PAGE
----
Consider $P_n(x)$ polynomials defined through the recurrence relations $$P_n(x)=2(1-x)P_{n-1}(x)-(1+x)^2P_{n-2}(x),$$ with $P_0(x)=1$ and $P_1(x)=1-3x$. In fact, the explicit solution of these recurrence relations is given by the formula $$P_n(x)=\frac{1}{2}\left[ (1+i\sqrt{x})^{2n+1}+(1-i\sqrt{x})^{2n+1}\right].$$ What condition(s) should satisfy the number $n$, the polynomial $P_n(x)$ to be reducible? I have checked, that $P_n(x)$ is reducible for $n=4,7,10,12,13,16,17,19,\ldots$ What is special about these numbers?

Another question: given a number $n$, for what numbers $0<m<n$ the polynomial $P_n(x)$ is divisible by $P_m(x)$? For example, $P_4$ is divisible by $P_1$; $P_7$ is divisible by $P_1$ and $P_2$; $P_{10}$ is divisible by $P_1$ and $P_3$; $P_{12}$ is divisible by $P_2$; $P_{13}$ is divisible by $P_1$; $P_{16}$ is divisible by $P_1$ and $P_5$; $P_{17}$ is divisible by $P_2$ and $P_3$; $P_{19} $ is divisible by $P_1$ and $P_6$.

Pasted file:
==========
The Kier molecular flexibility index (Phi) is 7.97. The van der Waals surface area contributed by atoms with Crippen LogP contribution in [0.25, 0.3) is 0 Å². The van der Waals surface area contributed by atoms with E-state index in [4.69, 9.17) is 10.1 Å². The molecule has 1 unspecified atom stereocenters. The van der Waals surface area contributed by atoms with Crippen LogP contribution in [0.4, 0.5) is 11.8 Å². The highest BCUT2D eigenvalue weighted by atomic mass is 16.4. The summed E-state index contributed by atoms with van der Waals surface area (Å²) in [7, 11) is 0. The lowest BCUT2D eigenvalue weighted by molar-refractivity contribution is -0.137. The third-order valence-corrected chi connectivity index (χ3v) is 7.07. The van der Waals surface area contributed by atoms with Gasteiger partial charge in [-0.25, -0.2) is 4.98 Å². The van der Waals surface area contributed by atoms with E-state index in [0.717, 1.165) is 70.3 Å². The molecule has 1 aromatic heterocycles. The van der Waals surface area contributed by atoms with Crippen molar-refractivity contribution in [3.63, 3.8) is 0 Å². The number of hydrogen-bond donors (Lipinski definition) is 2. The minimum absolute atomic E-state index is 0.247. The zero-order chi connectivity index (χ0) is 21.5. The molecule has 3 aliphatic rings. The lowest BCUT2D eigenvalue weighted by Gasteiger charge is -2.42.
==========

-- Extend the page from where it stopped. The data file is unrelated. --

These polynomials emerged in the solution of the certain collision problem (hence the name) from the book: David Morin, Introduction to Classical Mechanics With Problems and Solutions (Cambridge University Press, 2007). See problem 5.88 on page 192. It can be also found here (the problem for Week 19. The solution is also provided there, which, however, does not use the collision polynomials):

http://www.physics.harvard.edu/academics/undergrad/problems.html